Question and dilemma: What should a guy do if his girlfriend's father offers him beer? Male readers (I know I have some), I need you to weigh in on this. Phoeb's Dad ordered a large bottle of Guinness and poured me some before clinking glasses with me. Now, I didn't want to be be rude and refuse it - especially since I can't deploy my usual excuse that I have to drive - so I soldiered on and bottomed up my drink. That's what I do with food and beverages I dislike. I tend to try to get rid of them as quickly as I can (I dislike beer in general, and I find the sour taste of stout to be off-putting). Then Phoebs Dad poured me another, and another. Then he ordered another large bottle. So, yeah.
"Have you ever drank so much before?" asked Phoebs Mom almost rhetorically, laughing as Phoebs Dad filled my glass yet again. I just laughed along and wisely refrained from commenting on it.
"You failed the boyfriend test," Phoebs ribbed me later, "You should have refused."
"Hey, I don't want to come across as some sort of prude!"
After dinner, Phoebs' Dad took off, presumably to meet up with his buddies, and Phoebs Mom got the job of unloading me off at my aunt's place - but that was not to be because unexpected events come in mobs and droves. Phoebs' grandmother developed some respiratory complications and everyone in the household, barring Phoebs and her sister, headed for the hospital. So, circumstance dictated that I had to call my aunt to get me and I took to the streets of the suburbs of Pea Jay at about midnight to get to somewhere more accessible to my aunt, like the Quill 9 corporate building near Rothman's circle, say. Now, I have been mugged and beaten up before back when I was studying in SS15 so consequentially, I have become hyper-aware of my surroundings and oversuspicious of strangers. It's basically like a really lame superpower, but a useful one nonetheless. There were two other instances when I got pursued by muggers after that but I managed to outrun them both times; mainly because I keep a mental tab of everyone around me at any given time so the moment any lowlifes start acting of place, I am primed and ever-ready to take off.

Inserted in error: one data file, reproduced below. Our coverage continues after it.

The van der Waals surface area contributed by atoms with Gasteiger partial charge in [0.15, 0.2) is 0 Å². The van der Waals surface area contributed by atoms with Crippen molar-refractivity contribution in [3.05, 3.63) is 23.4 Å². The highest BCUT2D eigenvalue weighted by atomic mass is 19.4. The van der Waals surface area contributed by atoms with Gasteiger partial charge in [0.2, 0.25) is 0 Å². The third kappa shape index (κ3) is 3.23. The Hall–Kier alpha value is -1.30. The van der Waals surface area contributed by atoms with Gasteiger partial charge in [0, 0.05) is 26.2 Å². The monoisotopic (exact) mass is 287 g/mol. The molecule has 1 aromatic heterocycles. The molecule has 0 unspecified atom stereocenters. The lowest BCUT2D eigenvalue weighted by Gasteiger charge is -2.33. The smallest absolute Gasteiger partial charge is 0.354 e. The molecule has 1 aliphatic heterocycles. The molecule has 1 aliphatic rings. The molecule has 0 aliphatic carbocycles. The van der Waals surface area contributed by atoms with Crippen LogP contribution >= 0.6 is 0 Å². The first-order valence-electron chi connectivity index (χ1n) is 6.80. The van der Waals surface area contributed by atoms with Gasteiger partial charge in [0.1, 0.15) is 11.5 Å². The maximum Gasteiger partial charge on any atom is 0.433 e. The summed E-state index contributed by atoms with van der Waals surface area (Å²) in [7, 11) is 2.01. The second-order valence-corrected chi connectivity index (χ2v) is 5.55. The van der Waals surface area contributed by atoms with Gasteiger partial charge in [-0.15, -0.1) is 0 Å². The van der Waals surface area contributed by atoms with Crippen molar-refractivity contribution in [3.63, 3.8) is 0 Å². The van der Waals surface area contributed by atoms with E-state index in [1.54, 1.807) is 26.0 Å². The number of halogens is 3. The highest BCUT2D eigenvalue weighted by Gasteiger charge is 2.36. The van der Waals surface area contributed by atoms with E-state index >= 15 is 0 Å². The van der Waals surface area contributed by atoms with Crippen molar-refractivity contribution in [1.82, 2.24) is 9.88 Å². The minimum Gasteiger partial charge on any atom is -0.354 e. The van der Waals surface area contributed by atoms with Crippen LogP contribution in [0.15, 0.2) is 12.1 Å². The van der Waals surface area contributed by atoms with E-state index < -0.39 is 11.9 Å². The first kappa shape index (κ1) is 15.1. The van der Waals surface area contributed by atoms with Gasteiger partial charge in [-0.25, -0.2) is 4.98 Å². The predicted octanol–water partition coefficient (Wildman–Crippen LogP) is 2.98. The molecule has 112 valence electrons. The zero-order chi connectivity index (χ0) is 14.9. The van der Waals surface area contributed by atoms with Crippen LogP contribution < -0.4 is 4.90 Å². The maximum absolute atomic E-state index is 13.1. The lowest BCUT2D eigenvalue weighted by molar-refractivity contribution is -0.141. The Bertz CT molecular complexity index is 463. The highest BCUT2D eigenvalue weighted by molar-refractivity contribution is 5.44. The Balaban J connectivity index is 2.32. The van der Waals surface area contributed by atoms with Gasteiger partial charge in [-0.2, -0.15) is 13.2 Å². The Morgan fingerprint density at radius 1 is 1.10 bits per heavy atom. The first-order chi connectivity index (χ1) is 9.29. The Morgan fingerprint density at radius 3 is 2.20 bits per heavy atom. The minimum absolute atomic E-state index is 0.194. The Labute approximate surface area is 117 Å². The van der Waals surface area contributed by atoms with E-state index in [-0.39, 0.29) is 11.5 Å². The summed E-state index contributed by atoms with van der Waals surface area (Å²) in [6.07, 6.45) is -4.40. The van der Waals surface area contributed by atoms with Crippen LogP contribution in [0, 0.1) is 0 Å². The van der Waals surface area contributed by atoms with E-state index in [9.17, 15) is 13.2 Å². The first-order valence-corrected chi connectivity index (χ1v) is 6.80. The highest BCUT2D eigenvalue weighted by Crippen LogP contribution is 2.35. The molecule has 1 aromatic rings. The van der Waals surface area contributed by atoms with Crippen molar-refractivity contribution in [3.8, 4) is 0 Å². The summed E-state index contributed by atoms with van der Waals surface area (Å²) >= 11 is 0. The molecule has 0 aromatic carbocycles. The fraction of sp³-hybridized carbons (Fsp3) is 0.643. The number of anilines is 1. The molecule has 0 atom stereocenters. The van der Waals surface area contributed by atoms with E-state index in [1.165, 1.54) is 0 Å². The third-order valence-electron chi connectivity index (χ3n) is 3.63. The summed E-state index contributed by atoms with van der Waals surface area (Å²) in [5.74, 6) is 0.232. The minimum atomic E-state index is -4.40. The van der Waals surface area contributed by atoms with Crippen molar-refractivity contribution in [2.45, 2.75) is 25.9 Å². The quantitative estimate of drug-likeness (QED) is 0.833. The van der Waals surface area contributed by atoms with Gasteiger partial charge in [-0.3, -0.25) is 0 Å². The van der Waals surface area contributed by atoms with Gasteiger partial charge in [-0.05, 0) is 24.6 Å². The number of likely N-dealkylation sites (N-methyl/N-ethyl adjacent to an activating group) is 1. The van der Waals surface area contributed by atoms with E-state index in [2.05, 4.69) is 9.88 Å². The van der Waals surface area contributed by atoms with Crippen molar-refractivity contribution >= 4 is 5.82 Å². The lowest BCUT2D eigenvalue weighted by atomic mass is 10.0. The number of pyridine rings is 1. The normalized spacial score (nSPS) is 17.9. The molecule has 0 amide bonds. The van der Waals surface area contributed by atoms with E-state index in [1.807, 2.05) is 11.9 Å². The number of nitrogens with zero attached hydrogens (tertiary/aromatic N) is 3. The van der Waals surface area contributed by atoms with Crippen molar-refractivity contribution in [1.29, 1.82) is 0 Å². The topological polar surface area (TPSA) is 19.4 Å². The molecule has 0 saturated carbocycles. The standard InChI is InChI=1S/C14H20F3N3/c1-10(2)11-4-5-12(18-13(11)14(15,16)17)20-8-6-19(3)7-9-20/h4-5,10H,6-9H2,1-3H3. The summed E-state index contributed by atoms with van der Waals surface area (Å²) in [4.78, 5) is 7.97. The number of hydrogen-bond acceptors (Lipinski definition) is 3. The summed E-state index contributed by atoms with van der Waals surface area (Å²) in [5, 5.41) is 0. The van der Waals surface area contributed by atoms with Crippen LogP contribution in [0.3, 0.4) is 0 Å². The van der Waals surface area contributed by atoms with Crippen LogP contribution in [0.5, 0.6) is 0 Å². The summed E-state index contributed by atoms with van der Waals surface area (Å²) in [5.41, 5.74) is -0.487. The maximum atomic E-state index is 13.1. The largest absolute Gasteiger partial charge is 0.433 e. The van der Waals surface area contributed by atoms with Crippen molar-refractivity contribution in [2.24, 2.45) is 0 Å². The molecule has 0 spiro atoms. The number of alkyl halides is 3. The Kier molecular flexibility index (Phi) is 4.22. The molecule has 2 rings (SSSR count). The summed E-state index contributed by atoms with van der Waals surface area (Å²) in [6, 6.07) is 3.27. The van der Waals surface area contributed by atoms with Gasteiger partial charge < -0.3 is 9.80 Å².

This time around, however, I ran into my colleague, Jun Mun, who was just leaving the nearby Starbucks and he insisted that I should wait for my aunt in his car. It was certainly a day of surprises and extraordinary happenstances. The short chat we had revealed something about him that I ought to have known a year ago but I guess I'm just not a very good friend. I am so self-absorbed and get so caught up with my own life sometimes that the lives of people around me can figuratively cross-dress or get a nosejob and I wouldn't notice anything's amiss.
I left Kay Elle the next day after picking up my ride from the mechanic's at, as he promised, 3:00 pm. That's a surprise in itself, and a pleasant one too. The repair bill came up to RM 120, but that's only because I sicced my Dad on them (and the man loves a good challenge at bargaining). The girlfriend departed from the city for Butterworth at about the same time I did and there was no nick in the time in which we can meet, even for a minute, to say goodbye.
Oh, let us just not say goodbye ever, darling. It's that simple.
k0k s3n w4i